NWOYA. Total E&P has written to the Ministry of Energy and National Environmental Management Authority (Nema), seeking intervention in a wrangle where two local communities are protesting against the current project name - Tilenga.
The Tilenga project lies at the northern end of Lake Albert in Nwoya District and is part of Exploration Area 2 in Buliisa District. It comprises of eight oil fields with about 419 oil wells.
However, locals, particularly the Bagungu and Acholi are facing off over the Tilenga name and want it dropped.
Mr Christopher Ocowun, the Total E&P public relations officer, told journalists during a media tour that they have written to the Ministry of Energy and Nema over the brewing tension to seek their guidance.
“There are conflicts over the project name but all reports and findings during the public hearing held in November have been handed over to government. We are waiting for their feedback on whether to change the name or not,” he said.
Total E&P, Mr Ocowun said, had come up with the Tilenga name to give the two communities a unifying identity but has instead brewed controversy with the Bagungu, who are the majority in Buliisa, demanding that the project be renamed Bugungu.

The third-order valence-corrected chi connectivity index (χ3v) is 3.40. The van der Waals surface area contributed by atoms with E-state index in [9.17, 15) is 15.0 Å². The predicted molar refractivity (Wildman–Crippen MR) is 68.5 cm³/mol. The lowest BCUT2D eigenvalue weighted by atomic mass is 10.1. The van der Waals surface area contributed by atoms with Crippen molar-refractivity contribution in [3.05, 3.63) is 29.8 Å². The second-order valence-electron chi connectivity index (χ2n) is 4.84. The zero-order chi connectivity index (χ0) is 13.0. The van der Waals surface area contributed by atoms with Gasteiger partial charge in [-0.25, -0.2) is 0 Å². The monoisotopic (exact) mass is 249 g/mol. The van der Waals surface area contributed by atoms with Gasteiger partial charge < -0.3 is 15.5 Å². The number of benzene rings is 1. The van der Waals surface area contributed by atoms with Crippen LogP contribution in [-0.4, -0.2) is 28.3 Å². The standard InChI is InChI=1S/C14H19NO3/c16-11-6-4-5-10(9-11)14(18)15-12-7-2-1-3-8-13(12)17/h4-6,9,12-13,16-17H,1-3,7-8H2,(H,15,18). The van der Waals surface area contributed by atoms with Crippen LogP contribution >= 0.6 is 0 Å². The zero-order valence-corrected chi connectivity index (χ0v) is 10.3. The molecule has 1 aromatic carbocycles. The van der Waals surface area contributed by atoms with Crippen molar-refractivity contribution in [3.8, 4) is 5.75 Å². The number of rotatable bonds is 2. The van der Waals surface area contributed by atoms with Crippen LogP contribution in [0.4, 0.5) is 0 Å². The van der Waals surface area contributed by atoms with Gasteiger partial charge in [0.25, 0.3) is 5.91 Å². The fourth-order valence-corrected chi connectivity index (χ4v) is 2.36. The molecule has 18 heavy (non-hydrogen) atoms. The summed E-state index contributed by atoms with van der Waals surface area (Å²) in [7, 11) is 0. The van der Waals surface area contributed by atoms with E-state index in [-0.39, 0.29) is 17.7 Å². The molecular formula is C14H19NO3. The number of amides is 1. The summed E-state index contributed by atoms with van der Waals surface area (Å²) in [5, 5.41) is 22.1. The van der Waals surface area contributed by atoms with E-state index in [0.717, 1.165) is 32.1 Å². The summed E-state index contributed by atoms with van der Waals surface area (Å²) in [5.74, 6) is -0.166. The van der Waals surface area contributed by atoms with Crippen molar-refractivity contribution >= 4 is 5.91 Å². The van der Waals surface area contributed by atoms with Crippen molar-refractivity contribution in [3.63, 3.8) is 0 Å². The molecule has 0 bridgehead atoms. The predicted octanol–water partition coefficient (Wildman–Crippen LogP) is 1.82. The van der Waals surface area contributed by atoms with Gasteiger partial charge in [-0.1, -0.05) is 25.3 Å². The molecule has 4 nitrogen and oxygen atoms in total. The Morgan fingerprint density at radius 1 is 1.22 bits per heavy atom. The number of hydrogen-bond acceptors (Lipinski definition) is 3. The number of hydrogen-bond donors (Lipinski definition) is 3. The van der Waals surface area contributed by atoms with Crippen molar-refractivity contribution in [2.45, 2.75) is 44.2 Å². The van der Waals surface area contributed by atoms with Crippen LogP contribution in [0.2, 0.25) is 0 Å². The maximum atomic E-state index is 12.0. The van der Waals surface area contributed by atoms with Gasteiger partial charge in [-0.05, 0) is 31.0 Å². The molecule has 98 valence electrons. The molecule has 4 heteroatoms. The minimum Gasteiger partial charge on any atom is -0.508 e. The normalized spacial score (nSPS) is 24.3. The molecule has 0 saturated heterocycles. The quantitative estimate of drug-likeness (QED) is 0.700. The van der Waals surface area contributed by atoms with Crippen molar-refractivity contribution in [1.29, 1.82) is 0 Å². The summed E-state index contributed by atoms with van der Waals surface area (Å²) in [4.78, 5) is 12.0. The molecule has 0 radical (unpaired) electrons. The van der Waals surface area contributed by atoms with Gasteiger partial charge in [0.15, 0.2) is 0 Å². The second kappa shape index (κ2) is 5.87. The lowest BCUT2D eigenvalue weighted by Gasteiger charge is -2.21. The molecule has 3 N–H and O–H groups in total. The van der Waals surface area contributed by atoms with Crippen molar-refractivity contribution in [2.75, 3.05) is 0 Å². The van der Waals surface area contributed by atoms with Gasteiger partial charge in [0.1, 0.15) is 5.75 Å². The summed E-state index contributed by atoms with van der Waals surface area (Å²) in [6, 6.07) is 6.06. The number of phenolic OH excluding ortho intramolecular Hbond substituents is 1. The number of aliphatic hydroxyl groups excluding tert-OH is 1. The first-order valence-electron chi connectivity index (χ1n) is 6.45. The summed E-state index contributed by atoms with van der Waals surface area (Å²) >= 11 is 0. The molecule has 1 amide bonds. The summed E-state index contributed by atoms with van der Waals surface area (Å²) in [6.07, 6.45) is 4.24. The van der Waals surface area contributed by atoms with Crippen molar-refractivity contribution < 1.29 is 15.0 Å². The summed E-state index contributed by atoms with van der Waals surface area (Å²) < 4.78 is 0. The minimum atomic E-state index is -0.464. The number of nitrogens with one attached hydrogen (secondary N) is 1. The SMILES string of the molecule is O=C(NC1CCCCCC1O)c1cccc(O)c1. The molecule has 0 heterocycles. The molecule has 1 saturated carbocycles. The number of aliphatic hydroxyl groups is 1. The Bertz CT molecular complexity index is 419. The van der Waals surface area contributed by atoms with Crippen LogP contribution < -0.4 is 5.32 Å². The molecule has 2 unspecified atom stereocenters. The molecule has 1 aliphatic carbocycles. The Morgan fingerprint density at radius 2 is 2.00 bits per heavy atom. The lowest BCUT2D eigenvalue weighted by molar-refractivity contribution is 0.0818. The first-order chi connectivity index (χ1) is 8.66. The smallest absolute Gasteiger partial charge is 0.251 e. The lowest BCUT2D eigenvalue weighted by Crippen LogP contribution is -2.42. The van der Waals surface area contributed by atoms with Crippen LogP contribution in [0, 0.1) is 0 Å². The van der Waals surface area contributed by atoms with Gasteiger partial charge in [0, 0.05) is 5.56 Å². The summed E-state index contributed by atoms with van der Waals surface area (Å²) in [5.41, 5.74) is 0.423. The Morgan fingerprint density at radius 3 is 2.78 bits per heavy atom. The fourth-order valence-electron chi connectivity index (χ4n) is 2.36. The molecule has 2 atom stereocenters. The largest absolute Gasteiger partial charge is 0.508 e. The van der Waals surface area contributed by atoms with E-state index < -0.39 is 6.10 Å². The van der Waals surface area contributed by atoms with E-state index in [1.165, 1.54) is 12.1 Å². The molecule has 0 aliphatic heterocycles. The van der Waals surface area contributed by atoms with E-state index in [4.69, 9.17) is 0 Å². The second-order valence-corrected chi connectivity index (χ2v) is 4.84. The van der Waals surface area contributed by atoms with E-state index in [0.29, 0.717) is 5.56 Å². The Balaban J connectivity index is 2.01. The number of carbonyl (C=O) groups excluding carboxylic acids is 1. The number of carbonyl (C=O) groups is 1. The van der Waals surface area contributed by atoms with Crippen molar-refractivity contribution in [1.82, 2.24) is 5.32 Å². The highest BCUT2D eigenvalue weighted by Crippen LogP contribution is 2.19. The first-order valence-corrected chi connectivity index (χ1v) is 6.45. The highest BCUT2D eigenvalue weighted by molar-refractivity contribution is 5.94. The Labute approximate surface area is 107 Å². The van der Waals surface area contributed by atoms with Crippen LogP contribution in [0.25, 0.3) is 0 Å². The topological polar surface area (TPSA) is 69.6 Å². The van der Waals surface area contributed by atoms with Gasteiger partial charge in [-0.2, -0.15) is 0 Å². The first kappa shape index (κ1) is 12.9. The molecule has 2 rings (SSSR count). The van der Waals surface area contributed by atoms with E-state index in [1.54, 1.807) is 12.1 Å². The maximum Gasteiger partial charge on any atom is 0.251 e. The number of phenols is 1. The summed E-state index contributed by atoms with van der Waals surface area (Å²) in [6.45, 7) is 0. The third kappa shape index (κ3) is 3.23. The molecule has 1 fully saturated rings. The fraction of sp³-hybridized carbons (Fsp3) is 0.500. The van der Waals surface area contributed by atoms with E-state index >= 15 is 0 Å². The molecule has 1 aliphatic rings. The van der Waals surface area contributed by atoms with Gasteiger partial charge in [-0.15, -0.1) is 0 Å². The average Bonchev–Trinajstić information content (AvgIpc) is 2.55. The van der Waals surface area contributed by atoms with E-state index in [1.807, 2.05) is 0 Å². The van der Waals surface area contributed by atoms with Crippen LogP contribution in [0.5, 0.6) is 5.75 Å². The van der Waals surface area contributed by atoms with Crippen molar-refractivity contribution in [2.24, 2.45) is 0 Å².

Dr Enoch Bigirwa, the Bagungu Community Association chairperson, said the Tilenga name has nothing to show that the Bugungu have been considered as part of the project, demanding that it be renamed.
The Acholi on the other hand have threatened not to support the project should it be renamed. Ms Marion Adengo Muyobo, the Total E&P social affairs officer, warned that renaming the project will not be realistic since it covers areas that have other tribes such as Banyoro, Acholi and Alur.
However, she urged government to convene a joint meeting to discuss the matter.
Mr Peter Lokeris, the state minister for Minerals, said the project could only be renamed if locals agree to the proposal.
Tilenga covers jobi-Rii, Gunya, Ngiri, Kasemene, wahrindi, Nsoga, Kigogole oil fields in Buliisa and Nwoya districts.
Total E&P is set to develop six oil fields once Nema approves the Environmental and Social Impact Assessment.
Tilenga and Kingfisher are projected to produce 200,000 and 40,000 barrels of crude oil per day, respectively.
Uganda discovered crude reserves more than 10 years ago but production has been repeatedly delayed.
Uganda expects to begin producing oil in 2023, Energy Minister Irene Muloni, said recently, indicating a slight delay from the recently revised 2021 target.
“We are now looking at 2023 from Kingfisher and Tilenga blocks,” she told Reuters on the sidelines of the Petrotech conference held in France, recently.
CNOOC, Total and Tullow Oil have stakes in the two areas of Kingfisher and Tilenga.